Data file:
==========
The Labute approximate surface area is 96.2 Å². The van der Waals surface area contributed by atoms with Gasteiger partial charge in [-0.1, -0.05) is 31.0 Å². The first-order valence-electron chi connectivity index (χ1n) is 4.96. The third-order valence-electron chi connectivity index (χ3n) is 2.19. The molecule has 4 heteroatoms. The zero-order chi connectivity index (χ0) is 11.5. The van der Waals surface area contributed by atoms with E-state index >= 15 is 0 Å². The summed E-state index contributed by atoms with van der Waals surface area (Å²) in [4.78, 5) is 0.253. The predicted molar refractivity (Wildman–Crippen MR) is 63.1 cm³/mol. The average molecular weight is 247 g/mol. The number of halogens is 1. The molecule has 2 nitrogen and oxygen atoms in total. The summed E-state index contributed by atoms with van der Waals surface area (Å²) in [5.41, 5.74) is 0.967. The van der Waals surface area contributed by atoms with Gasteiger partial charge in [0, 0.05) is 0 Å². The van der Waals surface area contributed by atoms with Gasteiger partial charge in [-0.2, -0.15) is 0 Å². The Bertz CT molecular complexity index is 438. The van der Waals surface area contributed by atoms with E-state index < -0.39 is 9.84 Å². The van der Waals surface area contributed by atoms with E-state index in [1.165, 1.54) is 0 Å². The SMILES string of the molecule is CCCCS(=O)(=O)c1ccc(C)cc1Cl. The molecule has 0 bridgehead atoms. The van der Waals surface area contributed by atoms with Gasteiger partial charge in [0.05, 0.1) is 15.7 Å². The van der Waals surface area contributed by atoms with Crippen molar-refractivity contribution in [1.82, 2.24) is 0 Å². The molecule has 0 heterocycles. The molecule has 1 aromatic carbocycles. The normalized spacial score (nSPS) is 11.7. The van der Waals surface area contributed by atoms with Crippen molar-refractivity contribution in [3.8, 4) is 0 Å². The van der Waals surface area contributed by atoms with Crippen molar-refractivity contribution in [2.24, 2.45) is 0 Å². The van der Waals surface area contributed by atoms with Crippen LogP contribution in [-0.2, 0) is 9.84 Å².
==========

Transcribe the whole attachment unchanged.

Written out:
The Labute approximate surface area is 96.2 Å². The van der Waals surface area contributed by atoms with Gasteiger partial charge in [-0.1, -0.05) is 31.0 Å². The first-order valence-electron chi connectivity index (χ1n) is 4.96. The third-order valence-electron chi connectivity index (χ3n) is 2.19. The molecule has 4 heteroatoms. The zero-order chi connectivity index (χ0) is 11.5. The van der Waals surface area contributed by atoms with E-state index >= 15 is 0 Å². The summed E-state index contributed by atoms with van der Waals surface area (Å²) in [4.78, 5) is 0.253. The predicted molar refractivity (Wildman–Crippen MR) is 63.1 cm³/mol. The average molecular weight is 247 g/mol. The number of halogens is 1. The molecule has 2 nitrogen and oxygen atoms in total. The summed E-state index contributed by atoms with van der Waals surface area (Å²) in [5.41, 5.74) is 0.967. The van der Waals surface area contributed by atoms with Gasteiger partial charge in [0, 0.05) is 0 Å². The van der Waals surface area contributed by atoms with Gasteiger partial charge in [-0.2, -0.15) is 0 Å². The Bertz CT molecular complexity index is 438. The van der Waals surface area contributed by atoms with E-state index < -0.39 is 9.84 Å². The van der Waals surface area contributed by atoms with E-state index in [1.165, 1.54) is 0 Å². The SMILES string of the molecule is CCCCS(=O)(=O)c1ccc(C)cc1Cl. The molecule has 0 bridgehead atoms. The van der Waals surface area contributed by atoms with Gasteiger partial charge in [0.05, 0.1) is 15.7 Å². The van der Waals surface area contributed by atoms with Crippen molar-refractivity contribution in [1.82, 2.24) is 0 Å². The molecule has 0 heterocycles. The molecule has 1 aromatic carbocycles. The normalized spacial score (nSPS) is 11.7. The van der Waals surface area contributed by atoms with Crippen molar-refractivity contribution in [3.8, 4) is 0 Å². The van der Waals surface area contributed by atoms with Crippen molar-refractivity contribution in [2.24, 2.45) is 0 Å². The van der Waals surface area contributed by atoms with Crippen LogP contribution in [-0.2, 0) is 9.84 Å².